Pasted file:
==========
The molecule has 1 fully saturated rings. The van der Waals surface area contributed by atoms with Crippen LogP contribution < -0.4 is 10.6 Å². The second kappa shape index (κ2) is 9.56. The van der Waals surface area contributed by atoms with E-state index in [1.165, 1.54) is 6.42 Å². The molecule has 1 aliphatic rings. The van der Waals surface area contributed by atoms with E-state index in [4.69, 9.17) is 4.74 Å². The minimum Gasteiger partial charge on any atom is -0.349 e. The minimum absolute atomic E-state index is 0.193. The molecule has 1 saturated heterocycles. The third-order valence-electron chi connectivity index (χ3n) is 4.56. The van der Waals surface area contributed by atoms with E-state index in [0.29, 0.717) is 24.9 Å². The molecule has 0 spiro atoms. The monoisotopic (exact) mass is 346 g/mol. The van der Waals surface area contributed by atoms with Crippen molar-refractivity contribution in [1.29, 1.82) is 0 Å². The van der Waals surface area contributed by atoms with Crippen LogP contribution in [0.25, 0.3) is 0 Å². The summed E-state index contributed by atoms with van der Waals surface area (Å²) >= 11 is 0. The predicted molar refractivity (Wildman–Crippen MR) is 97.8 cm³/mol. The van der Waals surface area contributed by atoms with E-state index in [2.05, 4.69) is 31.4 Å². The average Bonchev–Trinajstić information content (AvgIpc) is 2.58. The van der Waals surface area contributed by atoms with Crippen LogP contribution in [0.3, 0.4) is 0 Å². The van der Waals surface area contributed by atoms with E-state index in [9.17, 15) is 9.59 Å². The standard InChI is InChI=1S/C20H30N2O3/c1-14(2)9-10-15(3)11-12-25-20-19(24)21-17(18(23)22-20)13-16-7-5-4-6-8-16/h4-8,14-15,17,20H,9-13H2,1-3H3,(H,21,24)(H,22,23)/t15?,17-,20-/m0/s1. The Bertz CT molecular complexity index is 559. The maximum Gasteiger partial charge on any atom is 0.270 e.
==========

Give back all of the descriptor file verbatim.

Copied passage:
The molecule has 1 fully saturated rings. The van der Waals surface area contributed by atoms with Crippen LogP contribution < -0.4 is 10.6 Å². The second kappa shape index (κ2) is 9.56. The van der Waals surface area contributed by atoms with E-state index in [1.165, 1.54) is 6.42 Å². The molecule has 1 aliphatic rings. The van der Waals surface area contributed by atoms with E-state index in [4.69, 9.17) is 4.74 Å². The minimum Gasteiger partial charge on any atom is -0.349 e. The minimum absolute atomic E-state index is 0.193. The molecule has 1 saturated heterocycles. The third-order valence-electron chi connectivity index (χ3n) is 4.56. The van der Waals surface area contributed by atoms with E-state index in [0.29, 0.717) is 24.9 Å². The molecule has 0 spiro atoms. The monoisotopic (exact) mass is 346 g/mol. The van der Waals surface area contributed by atoms with Crippen molar-refractivity contribution in [1.29, 1.82) is 0 Å². The van der Waals surface area contributed by atoms with Crippen LogP contribution in [0.25, 0.3) is 0 Å². The summed E-state index contributed by atoms with van der Waals surface area (Å²) >= 11 is 0. The predicted molar refractivity (Wildman–Crippen MR) is 97.8 cm³/mol. The van der Waals surface area contributed by atoms with E-state index in [2.05, 4.69) is 31.4 Å². The average Bonchev–Trinajstić information content (AvgIpc) is 2.58. The van der Waals surface area contributed by atoms with Crippen LogP contribution in [0.3, 0.4) is 0 Å². The van der Waals surface area contributed by atoms with E-state index in [9.17, 15) is 9.59 Å². The standard InChI is InChI=1S/C20H30N2O3/c1-14(2)9-10-15(3)11-12-25-20-19(24)21-17(18(23)22-20)13-16-7-5-4-6-8-16/h4-8,14-15,17,20H,9-13H2,1-3H3,(H,21,24)(H,22,23)/t15?,17-,20-/m0/s1. The Bertz CT molecular complexity index is 559. The maximum Gasteiger partial charge on any atom is 0.270 e.